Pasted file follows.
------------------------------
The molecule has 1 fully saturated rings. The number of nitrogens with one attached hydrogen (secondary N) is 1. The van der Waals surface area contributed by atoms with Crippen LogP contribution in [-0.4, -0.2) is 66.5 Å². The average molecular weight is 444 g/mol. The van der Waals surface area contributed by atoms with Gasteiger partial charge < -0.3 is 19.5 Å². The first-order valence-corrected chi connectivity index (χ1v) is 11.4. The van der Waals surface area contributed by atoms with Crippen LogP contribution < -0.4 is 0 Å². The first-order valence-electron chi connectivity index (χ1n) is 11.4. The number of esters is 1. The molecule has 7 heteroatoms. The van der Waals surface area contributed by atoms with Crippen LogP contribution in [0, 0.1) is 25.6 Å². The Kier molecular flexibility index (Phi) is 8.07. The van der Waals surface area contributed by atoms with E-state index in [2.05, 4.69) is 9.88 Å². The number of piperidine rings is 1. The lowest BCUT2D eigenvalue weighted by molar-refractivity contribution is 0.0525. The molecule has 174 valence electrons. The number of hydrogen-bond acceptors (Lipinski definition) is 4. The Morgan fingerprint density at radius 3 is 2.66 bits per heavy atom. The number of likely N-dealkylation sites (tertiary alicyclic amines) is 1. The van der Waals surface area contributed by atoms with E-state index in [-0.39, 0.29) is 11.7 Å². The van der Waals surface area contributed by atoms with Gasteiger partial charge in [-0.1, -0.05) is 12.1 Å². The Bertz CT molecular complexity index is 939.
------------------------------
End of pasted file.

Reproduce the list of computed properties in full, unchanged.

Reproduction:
The molecule has 1 fully saturated rings. The number of nitrogens with one attached hydrogen (secondary N) is 1. The van der Waals surface area contributed by atoms with Crippen LogP contribution in [-0.4, -0.2) is 66.5 Å². The average molecular weight is 444 g/mol. The van der Waals surface area contributed by atoms with Gasteiger partial charge < -0.3 is 19.5 Å². The first-order valence-corrected chi connectivity index (χ1v) is 11.4. The van der Waals surface area contributed by atoms with Crippen LogP contribution < -0.4 is 0 Å². The first-order valence-electron chi connectivity index (χ1n) is 11.4. The number of esters is 1. The molecule has 7 heteroatoms. The van der Waals surface area contributed by atoms with Crippen LogP contribution in [0, 0.1) is 25.6 Å². The Kier molecular flexibility index (Phi) is 8.07. The van der Waals surface area contributed by atoms with E-state index in [2.05, 4.69) is 9.88 Å². The number of piperidine rings is 1. The lowest BCUT2D eigenvalue weighted by molar-refractivity contribution is 0.0525. The molecule has 174 valence electrons. The number of hydrogen-bond acceptors (Lipinski definition) is 4. The Morgan fingerprint density at radius 3 is 2.66 bits per heavy atom. The number of likely N-dealkylation sites (tertiary alicyclic amines) is 1. The van der Waals surface area contributed by atoms with E-state index in [-0.39, 0.29) is 11.7 Å². The van der Waals surface area contributed by atoms with Gasteiger partial charge in [-0.1, -0.05) is 12.1 Å². The Bertz CT molecular complexity index is 939.